Word Wednesday: “Student/Pupil”

studentonbooksReturning to our “back to school” theme of this month (see my August 28 and Sept.4 and 11 posts), we consider the words “student” and “pupil” for our Wednesday word feature today. I haven’t paid attention to or understood the difference between these two words until I read the entry for it in Bill Brohaugh’s Unfortunate English recently. So today we all learn the difference. Here is Brohaugh’s explanation:

Students are likely more comfortable with their situations than pupils learning the same things.

Though ‘pupil’ and ‘student’ are considered synonyms today, the words have etymological differences, one minor but significant, the other, huge. The minor one first: Students study – that’s abvious from the similarity of the words – and they have studied since the beginning of the word (by the late 1300s). Contextually, students are also taught. Pupils are taught, and contextually they also study. The difference here lies first in that the word ‘student’ implies self-motivation (as in ‘studious’?! -cjt), while ‘pupil’ connotes tutelage (and there’s certainly nothing wrong with that). By the mid-1500s, ‘pupil’ meant one who is under the instruction of another, in the educational care of another.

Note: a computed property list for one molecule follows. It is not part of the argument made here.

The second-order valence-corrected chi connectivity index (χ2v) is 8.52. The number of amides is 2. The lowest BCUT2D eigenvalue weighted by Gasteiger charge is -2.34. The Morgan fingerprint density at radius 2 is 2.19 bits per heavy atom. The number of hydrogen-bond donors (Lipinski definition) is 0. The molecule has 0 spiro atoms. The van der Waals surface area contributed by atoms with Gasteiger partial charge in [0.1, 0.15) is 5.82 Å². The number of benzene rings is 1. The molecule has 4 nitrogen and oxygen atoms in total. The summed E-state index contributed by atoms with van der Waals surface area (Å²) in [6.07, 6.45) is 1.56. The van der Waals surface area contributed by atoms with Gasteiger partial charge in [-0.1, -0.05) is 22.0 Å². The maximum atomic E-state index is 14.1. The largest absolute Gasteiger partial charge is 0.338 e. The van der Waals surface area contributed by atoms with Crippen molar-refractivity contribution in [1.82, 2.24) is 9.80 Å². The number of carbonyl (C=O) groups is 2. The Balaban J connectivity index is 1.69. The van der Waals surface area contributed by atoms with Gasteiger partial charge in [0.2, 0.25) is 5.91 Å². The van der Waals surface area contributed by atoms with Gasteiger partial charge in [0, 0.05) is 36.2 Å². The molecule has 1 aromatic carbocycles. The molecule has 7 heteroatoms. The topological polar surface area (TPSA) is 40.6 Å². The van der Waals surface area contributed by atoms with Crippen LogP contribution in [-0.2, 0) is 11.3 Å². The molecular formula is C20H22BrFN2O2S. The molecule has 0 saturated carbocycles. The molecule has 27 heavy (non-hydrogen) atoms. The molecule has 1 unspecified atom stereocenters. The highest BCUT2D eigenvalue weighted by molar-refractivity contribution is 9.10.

But that meaning is an evolution of the original meaning of ‘pupil’, in use by the late 1300s. And herein lies  the huge difference.: A pupil was someone in a different situation, under a different sort of care.

A pupil was an orphan and  a minor, and therefore a ward under the care of someone else (emphasis mine -cjt).

So a student is more comfortable with her situation because she most likely still has parents (pp.85-86).

Isn’t that interesting? Nothing wrong, then, with being a pupil. But aren’t you glad, children and young people, that you are students, under the care and guidance of your parents – and teachers who stand in the place of your parents? I hope you are students also in the sense that you are self-motivated! But, whether students or pupils, be studious! Check out the entry in Dictionary.com for “pupil” to learn more!

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  1. […] students, even good pupils (Remember my post on this word last time from Brohaugh?), are likely good […]

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